Planning to Export Data-at-Rest Storage with Encryption?

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November 12, 2020

Planning to Export Data-at-Rest Storage with Encryption?

If you are developing a deployed vehicle, then you’re likely considering including a device to securely store classified, or at least sensitive, data.  Securely storing data generally implies the use of modern encryption techniques, and which one you chose will have an impact on the export potential of the vehicle. 

A network file server or a network attached storage (NAS) device can be used for on-board data storage.  Modern deployed vehicles rely on Ethernet for communication between the various computer systems and the central data storage device. 

Centralized storage eliminates the need for local storage (like a solid-state disk) in each of the computers, adding size, weight, and power (SWaP), all of which modern deployed systems are trying to eliminate.  With adversaries attempting to obtain your classified data before, during, and after the mission, encryption of the data is crucial and, usually a requirement.

However, any encryption solution won’t suffice. Instead, the solution must be approved by an authority such as the National Security Agency (NSA). There are two options to consider that the NSA supports – Type 1 and Commercial Solutions for Classified(CSfC) .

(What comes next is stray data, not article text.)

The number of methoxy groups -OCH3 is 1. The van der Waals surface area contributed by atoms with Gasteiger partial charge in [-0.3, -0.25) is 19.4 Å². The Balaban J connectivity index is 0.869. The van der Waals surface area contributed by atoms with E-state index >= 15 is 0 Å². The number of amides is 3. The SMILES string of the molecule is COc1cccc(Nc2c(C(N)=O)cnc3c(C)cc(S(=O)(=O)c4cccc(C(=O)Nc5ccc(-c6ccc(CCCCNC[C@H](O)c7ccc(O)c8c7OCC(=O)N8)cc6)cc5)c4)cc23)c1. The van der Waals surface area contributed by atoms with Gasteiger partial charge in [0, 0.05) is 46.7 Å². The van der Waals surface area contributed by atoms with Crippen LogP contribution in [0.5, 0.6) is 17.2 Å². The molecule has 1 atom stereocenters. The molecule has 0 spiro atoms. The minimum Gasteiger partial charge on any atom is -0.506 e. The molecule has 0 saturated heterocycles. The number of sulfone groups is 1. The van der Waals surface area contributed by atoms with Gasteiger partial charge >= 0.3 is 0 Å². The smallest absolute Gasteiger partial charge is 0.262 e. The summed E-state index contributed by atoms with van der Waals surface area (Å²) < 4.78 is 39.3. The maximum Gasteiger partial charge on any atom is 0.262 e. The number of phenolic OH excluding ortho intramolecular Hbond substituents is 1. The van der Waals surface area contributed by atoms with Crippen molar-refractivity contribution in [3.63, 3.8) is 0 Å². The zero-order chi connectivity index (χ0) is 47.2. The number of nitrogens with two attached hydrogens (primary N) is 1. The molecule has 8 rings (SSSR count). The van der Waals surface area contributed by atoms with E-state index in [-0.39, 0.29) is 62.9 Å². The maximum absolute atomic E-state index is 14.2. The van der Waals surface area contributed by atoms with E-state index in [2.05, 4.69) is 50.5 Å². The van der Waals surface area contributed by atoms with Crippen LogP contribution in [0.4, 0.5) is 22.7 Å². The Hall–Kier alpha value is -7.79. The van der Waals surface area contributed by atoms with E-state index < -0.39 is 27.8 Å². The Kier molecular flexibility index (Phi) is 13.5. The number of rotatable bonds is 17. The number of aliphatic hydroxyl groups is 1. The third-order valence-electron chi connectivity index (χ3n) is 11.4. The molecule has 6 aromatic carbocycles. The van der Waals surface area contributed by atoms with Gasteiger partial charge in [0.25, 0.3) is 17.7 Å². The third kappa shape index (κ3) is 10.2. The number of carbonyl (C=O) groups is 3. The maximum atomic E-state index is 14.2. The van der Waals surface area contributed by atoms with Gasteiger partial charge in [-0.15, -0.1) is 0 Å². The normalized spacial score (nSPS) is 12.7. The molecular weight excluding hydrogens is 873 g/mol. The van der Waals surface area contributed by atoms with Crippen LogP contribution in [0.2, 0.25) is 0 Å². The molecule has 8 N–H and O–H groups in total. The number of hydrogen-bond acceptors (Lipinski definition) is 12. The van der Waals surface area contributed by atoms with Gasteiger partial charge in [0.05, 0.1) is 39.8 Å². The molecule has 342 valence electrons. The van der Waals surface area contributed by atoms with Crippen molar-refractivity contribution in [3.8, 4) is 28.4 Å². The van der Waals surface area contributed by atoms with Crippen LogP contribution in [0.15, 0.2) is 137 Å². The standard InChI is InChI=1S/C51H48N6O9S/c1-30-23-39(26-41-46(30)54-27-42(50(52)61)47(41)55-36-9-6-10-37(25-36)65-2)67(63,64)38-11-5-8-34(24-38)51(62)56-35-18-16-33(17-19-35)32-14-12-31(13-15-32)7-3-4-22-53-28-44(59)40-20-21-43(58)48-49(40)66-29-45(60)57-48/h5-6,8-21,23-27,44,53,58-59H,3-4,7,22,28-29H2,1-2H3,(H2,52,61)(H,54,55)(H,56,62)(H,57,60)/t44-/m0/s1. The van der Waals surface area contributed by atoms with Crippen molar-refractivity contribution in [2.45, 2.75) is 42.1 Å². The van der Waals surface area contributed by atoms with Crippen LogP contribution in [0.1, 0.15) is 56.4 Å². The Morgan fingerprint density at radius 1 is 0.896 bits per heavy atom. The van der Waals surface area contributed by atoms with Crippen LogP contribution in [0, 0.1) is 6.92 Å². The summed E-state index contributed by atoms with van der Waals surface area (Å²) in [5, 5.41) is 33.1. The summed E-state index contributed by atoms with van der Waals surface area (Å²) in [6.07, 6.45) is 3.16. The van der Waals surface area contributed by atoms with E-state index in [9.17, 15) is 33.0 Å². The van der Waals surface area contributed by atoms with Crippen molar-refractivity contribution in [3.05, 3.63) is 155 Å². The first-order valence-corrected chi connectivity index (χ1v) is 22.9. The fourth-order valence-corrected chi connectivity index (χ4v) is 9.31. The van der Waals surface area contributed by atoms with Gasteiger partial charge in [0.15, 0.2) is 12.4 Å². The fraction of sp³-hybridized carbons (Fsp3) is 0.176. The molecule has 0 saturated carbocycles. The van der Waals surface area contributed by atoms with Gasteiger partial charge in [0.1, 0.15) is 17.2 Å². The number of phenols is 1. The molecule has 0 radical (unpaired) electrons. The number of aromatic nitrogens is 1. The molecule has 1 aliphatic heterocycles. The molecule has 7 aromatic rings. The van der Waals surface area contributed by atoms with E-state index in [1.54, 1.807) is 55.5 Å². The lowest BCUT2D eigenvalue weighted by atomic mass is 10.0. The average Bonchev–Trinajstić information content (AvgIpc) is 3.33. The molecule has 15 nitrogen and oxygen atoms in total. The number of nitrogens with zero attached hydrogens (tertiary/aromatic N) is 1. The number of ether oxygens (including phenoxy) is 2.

For decades the NSA has been evaluating and certifying Type 1 devices that can support top secret and below, or secret and below data, depending on the device.  Type 1 devices may use either classified or commercial encryption algorithms. 

Regarding export, Type 1 devices are almost always ITAR controlled.  This means that export is limited to use by the United States Government or the other Five Eyes (Canada, New Zealand, Australia, or the United Kingdom).  If those countries are your intended export audience, the choice of Type 1 encryption will not limit your export potential. 

By NSA definition, approved CSfC devices can protect top secret and below data just like Type 1 devices, but they use two layers of independent encryption as opposed to only one for Type 1. Also, while Type 1 devices have limited export capability due to ITAR restrictions, CSfC devices are less restricted, making exportability the big difference between the two.

If you plan to export the vehicle to a wider group of countries than the Five Eyes, then CSfC may be the better choice.  CSfC devices are typically categorized as dual use.  As such, they can be exported to a much wider range of destinations like EU and APAC countries.  Of course, you should consult with your local export control experts before making any decision.

Data-At-Rest (DAR) Encryption

Protecting critical data-at-rest (DAR) from unauthorized access